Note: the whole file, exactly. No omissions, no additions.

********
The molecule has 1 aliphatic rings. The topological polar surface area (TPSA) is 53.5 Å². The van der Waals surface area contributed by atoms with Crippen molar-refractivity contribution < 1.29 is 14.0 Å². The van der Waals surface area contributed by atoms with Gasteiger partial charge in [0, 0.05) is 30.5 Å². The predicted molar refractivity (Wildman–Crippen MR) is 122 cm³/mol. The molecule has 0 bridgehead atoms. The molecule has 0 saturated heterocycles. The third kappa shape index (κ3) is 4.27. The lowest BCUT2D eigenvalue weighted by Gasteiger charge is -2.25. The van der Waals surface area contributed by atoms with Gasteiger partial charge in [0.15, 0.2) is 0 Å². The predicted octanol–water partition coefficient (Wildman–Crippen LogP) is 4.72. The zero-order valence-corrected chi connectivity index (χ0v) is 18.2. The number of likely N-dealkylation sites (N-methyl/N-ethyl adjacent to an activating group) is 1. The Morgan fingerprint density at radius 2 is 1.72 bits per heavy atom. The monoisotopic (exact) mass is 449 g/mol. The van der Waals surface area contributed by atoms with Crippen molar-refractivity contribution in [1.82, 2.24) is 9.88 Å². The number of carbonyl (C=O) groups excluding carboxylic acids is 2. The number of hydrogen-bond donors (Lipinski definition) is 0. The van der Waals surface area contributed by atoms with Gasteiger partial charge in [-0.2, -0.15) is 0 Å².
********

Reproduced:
The molecule has 1 aliphatic rings. The topological polar surface area (TPSA) is 53.5 Å². The van der Waals surface area contributed by atoms with Crippen molar-refractivity contribution < 1.29 is 14.0 Å². The van der Waals surface area contributed by atoms with Gasteiger partial charge in [0, 0.05) is 30.5 Å². The predicted molar refractivity (Wildman–Crippen MR) is 122 cm³/mol. The molecule has 0 bridgehead atoms. The molecule has 0 saturated heterocycles. The third kappa shape index (κ3) is 4.27. The lowest BCUT2D eigenvalue weighted by Gasteiger charge is -2.25. The van der Waals surface area contributed by atoms with Gasteiger partial charge in [0.15, 0.2) is 0 Å². The predicted octanol–water partition coefficient (Wildman–Crippen LogP) is 4.72. The zero-order valence-corrected chi connectivity index (χ0v) is 18.2. The number of likely N-dealkylation sites (N-methyl/N-ethyl adjacent to an activating group) is 1. The Morgan fingerprint density at radius 2 is 1.72 bits per heavy atom. The monoisotopic (exact) mass is 449 g/mol. The van der Waals surface area contributed by atoms with Crippen molar-refractivity contribution in [1.82, 2.24) is 9.88 Å². The number of carbonyl (C=O) groups excluding carboxylic acids is 2. The number of hydrogen-bond donors (Lipinski definition) is 0. The van der Waals surface area contributed by atoms with Gasteiger partial charge in [-0.2, -0.15) is 0 Å².